The ultimate Italian ragù (Bolognese sauce)

In Italy, ragù (Bolognese sauce), is one of the most used – and loved – pasta sauces.
Each Italian region has its own recipe and, within each region, the recipe even changes from family to family (and everyone claims that theirs is the best, of course!)

The only thing that never changes?
When you prepare it, you always make a little more, because the more you do, the better it tastes – and this is the reason why in every freezer, in an Italian home, you can always spot at least three jars of handmade ragù, ready to be taken out when needed.

Learn how to make ragù the Ruffoni way… with Giulia’s twist!

[[ recipeID=recipe-8kiyvhyhg, title=Ragù (Bolognese sauce) ]]

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Ragù (Bolognese sauce)

Servings: 8

Keywords: Italian sauce, Pasta, Pasta sauce

  • Prep Time: 30 mins
  • Cook Time: 3 hours 0 mins
  • Total Time: 3 hours 30 mins


  • 1 large braiser
  • 1 lb beef mince (80%)
  • ½ lb pork mince
  • ½ lb pork shoulder or a couple of spare ribs (optional)
  • 1 large onion
  • 2 carrots
  • 3 celery sticks
  • 2 sprigs rosemary
  • 2 bay leaves
  • 1 clove of garlic
  • 1 tbs tomato concentrate
  • 1 cup of red wine
  • 2 cans of finely chopped tomatoes (or about 8 fresh tomatoes)
  • 1 Parmigiano rind (optional)
  • EVO oil
  • salt
  • black pepper
  • Instructions

    1. In a large braiser (our Historia 6 qt braiser is perfect for this job), heat up a tbsp of EVOO and add pork mince. Cook on medium-high heat for a few minutes until the water has mostly evaporated and the meat is nicely browned, then remove from the pan and set aside.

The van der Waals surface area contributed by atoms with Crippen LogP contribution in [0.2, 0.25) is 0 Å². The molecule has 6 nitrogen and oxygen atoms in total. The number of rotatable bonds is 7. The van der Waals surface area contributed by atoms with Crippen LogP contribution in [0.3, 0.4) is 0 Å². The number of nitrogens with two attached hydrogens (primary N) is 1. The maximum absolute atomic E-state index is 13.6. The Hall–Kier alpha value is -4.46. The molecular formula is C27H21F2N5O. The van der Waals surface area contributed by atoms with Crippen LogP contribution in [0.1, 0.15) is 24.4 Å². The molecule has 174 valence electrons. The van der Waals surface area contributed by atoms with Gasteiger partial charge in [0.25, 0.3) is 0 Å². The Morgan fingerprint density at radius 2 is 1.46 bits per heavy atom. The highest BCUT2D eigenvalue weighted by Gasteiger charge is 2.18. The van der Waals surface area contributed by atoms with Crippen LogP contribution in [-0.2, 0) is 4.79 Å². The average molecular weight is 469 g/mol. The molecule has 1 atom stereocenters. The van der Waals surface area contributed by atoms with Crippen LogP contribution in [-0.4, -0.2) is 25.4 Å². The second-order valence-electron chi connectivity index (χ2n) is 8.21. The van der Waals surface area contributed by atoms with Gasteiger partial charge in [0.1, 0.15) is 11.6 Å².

2. If the pork mince is fatty, there will be enough oil in the pan for the next step, otherwise add another 1 or 2 tbsp of EVOO. Add beef mince and brown for a few minutes, then remove and set aside with the pork. Lastly, cut up the pork shoulder in large chunks and brown for a couple of minutes.
    3. While the meats are browning, finely chop onion, carrots and celery.
    4. If there is a little fat remaining on the bottom of the pan, add another 1 or 2 tbsp of EVOO, then add the soffritto (mirepoix) and cook on low-medium heat for a few minutes until the vegetables have lost their rawness and are slightly golden (careful not to brown them).
    5. Add the clove of garlic you have smashed with the side of a knife — this is what we call aglio in camicia (dressed garlic) the best way to obtain a delicate bite, extracting the aromatic flavor of the garlic with none of the bitterness — tomato concentrate, bay leaves, and finely chopped rosemary leaves*, season with salt and pepper and cook for another minute.* PS: the incorporated chopped rosemary leaves are Giulia’s very own signature.You can follow her lead or proceed in a more traditional way (as Rita does) making a little bunch of rosemary, bay leaves, and sage and tying them with butcher's twine so they can easily be removed at the end of the process.
    6. Add the browned meats back in the pan, mix well, turn the heat up to med-high and pour in the wine to deglaze the pan. Let the alcohol evaporate before continuing.
    7. Add the chopped tomatoes (you can also buy whole canned tomatoes and chop them yourself!), the Parmigiano crust if using, cover and let simmer away gently for at least 1-1.5 hours – the longer the better! Check on it and stir occasionally, adding a little water or stock if it looks like it’s drying out too much.
    8. Remove and discard the parmigiano crust, then shred the whole pork pieces into a pulled pork consistency and mix them back in with the rest. 
    9. Check, adjust seasoning, enjoy... and don’t forget to freeze some!